Gaunt still survived in the heir of the Beauforts. The legality of the
royal act which barred their claim to the crown was a more than
questionable one; the Beauforts had never admitted it, and the conduct of
Henry the Sixth in his earlier years points to a belief in their right of
succession. Their male line was extinguished by the fall of the last Duke
of Somerset at Tewkesbury, but the claim of the house was still maintained
by the son of Margaret Beaufort, the daughter of Duke John and
great-grand-daughter of John of Gaunt. While still but a girl Margaret had
become both wife and mother. She had wedded the Earl of Richmond, Edmund
Tudor, a son of Henry the Fifth's widow, Katharine of France, by a
marriage with a Welsh squire, Owen Tudor; and had given birth to a son,
the later Henry the Seventh. From very childhood the life of Henry had
been a troubled one. His father died in the year of his birth; his uncle
and guardian, Jasper, Earl of Pembroke, was driven from the realm on the
fall of the House of Lancaster; and the boy himself, attainted at five
years old, remained a prisoner till the restoration of Henry the Sixth by
Lord Warwick. But Edward's fresh success drove him from the realm, and
escaping to Britanny he was held there, half-guest, half-prisoner, by its
Duke. The extinction of the direct Lancastrian line had given Henry a new
importance. Edward the Fourth never ceased to strive for his surrender,
and if the Breton Duke refused to give him up, his alliance with the
English king was too valuable to be imperilled by suffering him to go
free. The value of such a check on Richard was seen by Lewis of France;
and his demands for Henry's surrender into his hands drove the Duke of
Britanny, who was now influenced by a minister in Richard's pay, to seek
for aid from England. In June the king sent a thousand archers to
Britanny; but the troubles of the Duchy had done more for Henry than Lewis
could have done. The nobles rose against Duke and minister; and in the
struggle that followed the young Earl was free to set sail as he would.

[Sidenote: Richard's reign]

He found unexpected aid in the Duke of Buckingham, whose support had done
much to put Richard on the throne. Though rewarded with numerous grants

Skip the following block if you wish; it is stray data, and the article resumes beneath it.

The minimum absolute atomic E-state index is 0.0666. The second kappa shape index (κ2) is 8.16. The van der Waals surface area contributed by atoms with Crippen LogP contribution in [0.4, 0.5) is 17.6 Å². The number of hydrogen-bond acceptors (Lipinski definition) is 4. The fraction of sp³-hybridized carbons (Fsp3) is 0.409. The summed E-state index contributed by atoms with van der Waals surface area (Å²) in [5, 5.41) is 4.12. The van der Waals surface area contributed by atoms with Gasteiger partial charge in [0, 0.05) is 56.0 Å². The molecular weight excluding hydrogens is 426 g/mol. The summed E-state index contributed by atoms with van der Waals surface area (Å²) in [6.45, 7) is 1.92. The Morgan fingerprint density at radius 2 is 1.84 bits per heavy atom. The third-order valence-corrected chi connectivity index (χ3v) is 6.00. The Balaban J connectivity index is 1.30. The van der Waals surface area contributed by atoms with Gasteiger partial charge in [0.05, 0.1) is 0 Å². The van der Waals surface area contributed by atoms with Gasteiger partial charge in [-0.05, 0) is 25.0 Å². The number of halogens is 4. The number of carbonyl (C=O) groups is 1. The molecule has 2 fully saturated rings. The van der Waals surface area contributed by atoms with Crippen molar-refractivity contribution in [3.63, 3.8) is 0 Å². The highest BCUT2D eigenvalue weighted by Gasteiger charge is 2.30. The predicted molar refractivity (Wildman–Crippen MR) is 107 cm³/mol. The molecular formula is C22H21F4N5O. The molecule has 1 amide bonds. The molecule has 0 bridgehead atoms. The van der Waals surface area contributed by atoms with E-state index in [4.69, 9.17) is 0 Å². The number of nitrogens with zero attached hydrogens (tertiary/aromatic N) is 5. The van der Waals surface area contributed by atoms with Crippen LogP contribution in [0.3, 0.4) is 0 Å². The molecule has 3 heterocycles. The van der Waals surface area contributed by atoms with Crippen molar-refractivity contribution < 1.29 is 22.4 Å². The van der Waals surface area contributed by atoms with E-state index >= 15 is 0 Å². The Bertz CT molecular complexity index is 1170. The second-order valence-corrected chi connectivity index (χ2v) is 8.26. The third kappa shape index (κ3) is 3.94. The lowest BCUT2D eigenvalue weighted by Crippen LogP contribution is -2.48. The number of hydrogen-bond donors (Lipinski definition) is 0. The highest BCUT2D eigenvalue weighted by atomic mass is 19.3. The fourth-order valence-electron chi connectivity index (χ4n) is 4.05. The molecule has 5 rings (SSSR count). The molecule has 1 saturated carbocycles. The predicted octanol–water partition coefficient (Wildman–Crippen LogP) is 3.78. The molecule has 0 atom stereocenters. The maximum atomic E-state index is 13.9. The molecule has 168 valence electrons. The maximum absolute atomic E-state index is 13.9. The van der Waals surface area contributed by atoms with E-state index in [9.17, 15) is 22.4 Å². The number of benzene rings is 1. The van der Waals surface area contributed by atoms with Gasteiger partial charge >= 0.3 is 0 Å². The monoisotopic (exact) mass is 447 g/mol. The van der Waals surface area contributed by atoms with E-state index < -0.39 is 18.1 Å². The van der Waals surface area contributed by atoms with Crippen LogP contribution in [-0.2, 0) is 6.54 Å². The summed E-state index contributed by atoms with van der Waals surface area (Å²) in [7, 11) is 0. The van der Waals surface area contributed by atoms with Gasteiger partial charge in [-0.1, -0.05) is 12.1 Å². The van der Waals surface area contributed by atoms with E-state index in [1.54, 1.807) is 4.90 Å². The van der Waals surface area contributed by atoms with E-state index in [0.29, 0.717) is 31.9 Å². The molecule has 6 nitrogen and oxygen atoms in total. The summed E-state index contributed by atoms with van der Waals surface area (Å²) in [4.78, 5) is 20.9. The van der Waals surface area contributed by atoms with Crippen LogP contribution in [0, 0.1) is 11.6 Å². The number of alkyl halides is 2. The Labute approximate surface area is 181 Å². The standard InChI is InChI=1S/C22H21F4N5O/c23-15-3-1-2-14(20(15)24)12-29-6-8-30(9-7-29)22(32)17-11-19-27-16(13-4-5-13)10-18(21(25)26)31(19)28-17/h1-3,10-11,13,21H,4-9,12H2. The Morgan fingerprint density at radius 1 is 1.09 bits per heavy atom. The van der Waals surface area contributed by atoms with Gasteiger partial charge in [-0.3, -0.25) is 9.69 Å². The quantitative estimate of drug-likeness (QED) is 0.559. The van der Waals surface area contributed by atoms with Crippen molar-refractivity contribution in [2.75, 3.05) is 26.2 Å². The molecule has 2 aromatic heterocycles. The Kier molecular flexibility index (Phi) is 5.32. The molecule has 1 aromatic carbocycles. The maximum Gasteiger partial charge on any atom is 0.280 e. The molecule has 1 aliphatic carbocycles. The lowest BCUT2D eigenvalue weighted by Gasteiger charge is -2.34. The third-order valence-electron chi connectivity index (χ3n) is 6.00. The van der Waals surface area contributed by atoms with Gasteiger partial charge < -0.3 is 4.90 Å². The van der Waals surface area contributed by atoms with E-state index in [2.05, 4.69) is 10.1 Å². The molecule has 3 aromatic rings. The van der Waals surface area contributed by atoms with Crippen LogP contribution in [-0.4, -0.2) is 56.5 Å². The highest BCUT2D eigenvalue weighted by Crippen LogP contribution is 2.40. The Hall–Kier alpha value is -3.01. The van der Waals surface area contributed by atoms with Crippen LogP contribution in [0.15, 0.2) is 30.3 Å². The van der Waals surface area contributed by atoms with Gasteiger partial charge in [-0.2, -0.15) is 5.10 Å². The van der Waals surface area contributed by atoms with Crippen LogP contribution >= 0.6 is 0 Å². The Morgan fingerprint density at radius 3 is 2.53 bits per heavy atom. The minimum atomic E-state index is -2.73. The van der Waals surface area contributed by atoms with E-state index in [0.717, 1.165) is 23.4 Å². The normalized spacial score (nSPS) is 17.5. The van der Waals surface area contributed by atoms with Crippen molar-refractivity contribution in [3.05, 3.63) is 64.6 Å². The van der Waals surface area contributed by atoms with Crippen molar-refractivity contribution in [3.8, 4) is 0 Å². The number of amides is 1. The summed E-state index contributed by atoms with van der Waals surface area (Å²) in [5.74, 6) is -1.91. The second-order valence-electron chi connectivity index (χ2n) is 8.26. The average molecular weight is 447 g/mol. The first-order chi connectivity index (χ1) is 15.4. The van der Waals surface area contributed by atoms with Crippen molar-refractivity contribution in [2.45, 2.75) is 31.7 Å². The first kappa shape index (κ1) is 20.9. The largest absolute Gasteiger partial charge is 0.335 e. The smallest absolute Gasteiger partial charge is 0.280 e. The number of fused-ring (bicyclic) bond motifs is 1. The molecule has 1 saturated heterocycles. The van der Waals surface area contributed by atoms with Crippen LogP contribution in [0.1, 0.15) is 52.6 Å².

and the post of Constable, Buckingham's greed was still unsated; and on
the refusal of his demand of the lands belonging to the earldom of
Hereford the Duke lent his ear to the counsels of Margaret Beaufort, who
had married his brother, Henry Stafford, but still remained true to the
cause of her boy. Buckingham looked no doubt to the chance of fooling
Yorkist and Lancastrian alike, and of pressing his own claims to the
throne on Richard's fall. But he was in the hands of subtler plotters.
Morton, the exiled Bishop of Ely, had founded a scheme of union on the
disappearance of Edward the Fifth and his brother, who had been imprisoned
in the Tower since Richard's accession to the throne, and were now
believed to have been murdered by his orders. The death of the boys left
their sister Elizabeth, who had taken sanctuary at Westminster with her
mother, the heiress of Edward the Fourth; and the scheme of Morton was to
unite the discontented Yorkists with what remained of the Lancastrian
party by the marriage of Elizabeth with Henry Tudor. The queen-mother and
her kindred gave their consent to this plan, and a wide revolt was
organized under Buckingham's leadership. In October 1483 the Woodvilles
and their adherents rose in Wiltshire, Kent, and Berkshire, the Courtenays
in Devon, while Buckingham marched to their support from Wales. Troubles
in Britanny had at this moment freed Henry Tudor, and on the news of the
rising he sailed with a strong fleet and five thousand soldiers on board.
A proclamation of the new pretender announced to the nation what seems as
yet to have been carefully hidden, the death of the princes in the Tower.
But, whether the story was believed or no, the duration of the revolt was
too short for it to tell upon public opinion. Henry's fleet was driven
back by a storm, Buckingham was delayed by a flood in the Severn, and the
smaller outbreaks were quickly put down. Richard showed little inclination
to deal roughly with the insurgents. Buckingham indeed was beheaded, but
the bulk of his followers were pardoned, and the overthrow of her hopes
reconciled the queen-mother to the king. She quitted the sanctuary with
Elizabeth, and thus broke up the league on which Henry's hopes hung. But
Richard was too wary a statesman to trust for safety to mere force of
arms. He resolved to enlist the nation on his side. During his brother's
reign he had watched the upgrowth of public discontent as the new policy
of the monarchy developed itself, and he now appealed to England as the
restorer of its ancient liberties. "We be determined," said the citizens
of London in a petition to the king, "rather to adventure and to commit us
to the peril of our lives and jeopardy of death than to live in such
thraldom and bondage as we have lived some time heretofore, oppressed and
injured by extortions and new impositions against the laws of God and man
and the liberty and laws of this realm wherein every Englishman is
inherited." Richard met the appeal by convoking Parliament in January
1484, and by sweeping measures of reform. The practice of extorting money
by benevolences was declared illegal, while grants of pardons and
remissions of forfeitures reversed in some measure the policy of terror by
which Edward at once held the country in awe and filled his treasury.
Numerous statutes broke the slumbers of Parliamentary legislation. A
series of mercantile enactments strove to protect the growing interests of
English commerce. The king's love of literature showed itself in a
provision that no statutes should act as a hindrance "to any artificer or
merchant stranger, of what nation or country he be, for bringing into this